We’ll continue posting these charts until all our readers have had the chance to learn from them.
In the meantime, let’s have a look at another side of the issues discussed in yesterday’s post.
GREEN MOUSE SAYS: The curious case of the speeding ticket, the honest cop, his fuming chief and the city’s abject failure to calm downtown traffic.
… (The police officer) comes to the window and says “Ma’am, you were going 36.” After I said ok, he said he has to give me a ticket because the chief of police for Floyd County told him he had to write 5 tickets in that spot tonight.
A regular reader raises this interesting point.
Interesting story. Are we supposed to be sympathetic for a woman who was traveling at 144% of the speed limit? I realize that’s not the point, at all. But, still. 144%?
When I was tagged onto the driver’s original Facebook post, it occurred to me that (a) when the police monitor traffic on Spring Street, they generally do so from one or the other location, and (b) one of these locations is situated where the posted speed is 25 m.p.h., not 30 m.p.h.
It occurred to me to gently make this point on the driver’s post, but before I could get back to it, the post had disappeared. Now we know why; the chief of police intervened and the whole matter was swept safely under the rug.
Still, our reader’s point is valid: 144%?
36 m.p.h. in a 25 m.p.h. zone works out to 144% higher. Speed kills, and the case we’ve made time and again in these pages is that in densely populated areas, the very least we can do is have uniform 25 mph speeds, because with the requisite traffic calming measures as suggested by Jeff Speck and others, speeds might be brought far closer to the safer, lower m.p.h. than what passes for safety now.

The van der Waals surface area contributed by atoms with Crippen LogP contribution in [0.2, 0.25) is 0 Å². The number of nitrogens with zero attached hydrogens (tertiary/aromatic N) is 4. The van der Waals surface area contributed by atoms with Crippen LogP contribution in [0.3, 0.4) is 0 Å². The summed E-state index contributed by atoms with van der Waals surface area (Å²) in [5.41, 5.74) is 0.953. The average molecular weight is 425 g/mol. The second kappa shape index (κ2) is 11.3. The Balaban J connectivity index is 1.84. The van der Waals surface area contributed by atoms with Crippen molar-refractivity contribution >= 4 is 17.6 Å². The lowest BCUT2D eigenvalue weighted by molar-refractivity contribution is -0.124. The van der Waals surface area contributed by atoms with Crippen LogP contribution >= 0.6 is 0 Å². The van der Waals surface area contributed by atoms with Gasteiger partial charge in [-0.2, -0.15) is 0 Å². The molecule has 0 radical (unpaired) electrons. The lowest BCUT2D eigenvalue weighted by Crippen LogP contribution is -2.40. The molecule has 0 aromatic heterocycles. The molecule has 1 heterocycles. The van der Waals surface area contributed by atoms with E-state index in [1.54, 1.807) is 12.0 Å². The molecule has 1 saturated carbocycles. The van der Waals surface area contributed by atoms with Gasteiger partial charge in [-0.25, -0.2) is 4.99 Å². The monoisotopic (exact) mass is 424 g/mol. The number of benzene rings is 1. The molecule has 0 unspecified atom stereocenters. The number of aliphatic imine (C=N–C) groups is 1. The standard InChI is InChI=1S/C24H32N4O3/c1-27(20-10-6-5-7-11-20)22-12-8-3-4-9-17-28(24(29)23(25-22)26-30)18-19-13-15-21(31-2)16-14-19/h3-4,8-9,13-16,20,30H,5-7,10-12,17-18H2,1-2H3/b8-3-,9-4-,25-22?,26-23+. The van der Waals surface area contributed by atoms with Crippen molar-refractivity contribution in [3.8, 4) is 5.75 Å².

By the way, when’s the last time you saw a semi or a wrecker being ticketed for speeding on Spring Street? Yeah, me either.
Unfortunately, another undisputed fact we’ve reported time and again in these pages is Mayor Jeff Gahan’s complete inability to understand any of this. His interpretation of the two-way streets project was to affix a shoddy veneer of action atop an underlying “business-as-usual” version of nothingness.
Or, to claim victory, monetize, rinse and repeat.
We can fix this in 2019.
Until then, yes, it is fairly common to receive speeding tickets when you’re traveling 11 m.p.h. above the limit, whatever the source of the police officer’s political directives.